The USRCRN was a pilot project set up in 2009-2011 by NOAA's National Climate Data Center. The project began in the Southwest United States. The high-quality weather stations in the network are spaced at 130 km spatial resolution and are focused on gathering temperature and precipitation information in order to detect regional climate signals. The sites were carefully chosen and many stations are situated in remote areas. The stations in New Mexico started recording data in 2009. (Note that this network is not the same one as the U.S. Climate Reference Network.)
|Map of USRCRN sites in New Mexico and Arizona (shown in black). The blue points are sites in the USCRN network. Map from|
Unfortunately, budget cuts mean that the data from many of these USRCRN stations stopped being ingested and made available at the USRCRN website as of June 1, 2014. Five of the stations in New Mexico were de-installed. Theses stations were at Kiowa and Rita Blanca Grasslands (Clayton), BLM near Kenna (Elida), BLM Hagerman, Kiowa and Rita Grasslands (Mills), and BLM near Ramon (Vaughn). (The equipment from these sites will be divided up and given to climate offices in the Southwestern states.) Management of the 15 remaining stations will be moved to various local individuals and organizations who are willing to help. We have had strong commitments for most of them. (One of these stations is the highest in the network at 10,000 feet on Magdalena Ridge.) The remaining stations will still collect precipitation and temperature data; the issue will be finding a way to ingest that data into our website. We're working now to find a way to get those data into our website.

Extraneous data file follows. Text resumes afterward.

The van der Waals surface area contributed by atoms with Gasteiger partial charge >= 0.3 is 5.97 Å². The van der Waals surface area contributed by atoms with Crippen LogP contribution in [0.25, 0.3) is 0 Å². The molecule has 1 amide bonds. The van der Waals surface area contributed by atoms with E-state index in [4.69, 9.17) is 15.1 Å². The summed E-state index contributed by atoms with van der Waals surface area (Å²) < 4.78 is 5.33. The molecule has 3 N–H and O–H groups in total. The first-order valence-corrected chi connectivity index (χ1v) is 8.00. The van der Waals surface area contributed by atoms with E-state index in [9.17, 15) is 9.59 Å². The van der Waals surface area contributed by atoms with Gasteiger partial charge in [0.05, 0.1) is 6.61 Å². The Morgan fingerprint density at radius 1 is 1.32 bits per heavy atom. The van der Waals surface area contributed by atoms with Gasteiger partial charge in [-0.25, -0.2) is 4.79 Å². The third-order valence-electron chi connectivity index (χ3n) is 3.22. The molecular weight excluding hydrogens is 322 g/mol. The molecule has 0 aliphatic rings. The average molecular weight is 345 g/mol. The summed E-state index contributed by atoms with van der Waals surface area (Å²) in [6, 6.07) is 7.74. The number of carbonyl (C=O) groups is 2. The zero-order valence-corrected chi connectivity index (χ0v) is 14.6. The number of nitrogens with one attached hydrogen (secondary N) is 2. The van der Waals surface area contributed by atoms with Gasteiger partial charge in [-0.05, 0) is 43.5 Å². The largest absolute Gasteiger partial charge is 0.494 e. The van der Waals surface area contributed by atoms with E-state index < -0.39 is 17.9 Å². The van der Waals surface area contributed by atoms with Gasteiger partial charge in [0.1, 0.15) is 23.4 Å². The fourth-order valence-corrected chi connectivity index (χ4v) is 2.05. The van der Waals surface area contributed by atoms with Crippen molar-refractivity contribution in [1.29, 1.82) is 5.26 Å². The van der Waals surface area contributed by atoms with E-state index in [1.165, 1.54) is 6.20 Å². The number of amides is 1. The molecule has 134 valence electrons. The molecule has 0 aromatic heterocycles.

|The USRCRN station at Carrizozo in Lincoln County, New Mexico.|
The data loggers on the remaining open stations are still collecting the data from the precipitation gauges and the temperature sensors. The collected information goes to the GOES satellite through the GOES antenna. Our task is to find a way to get that information from the satellite.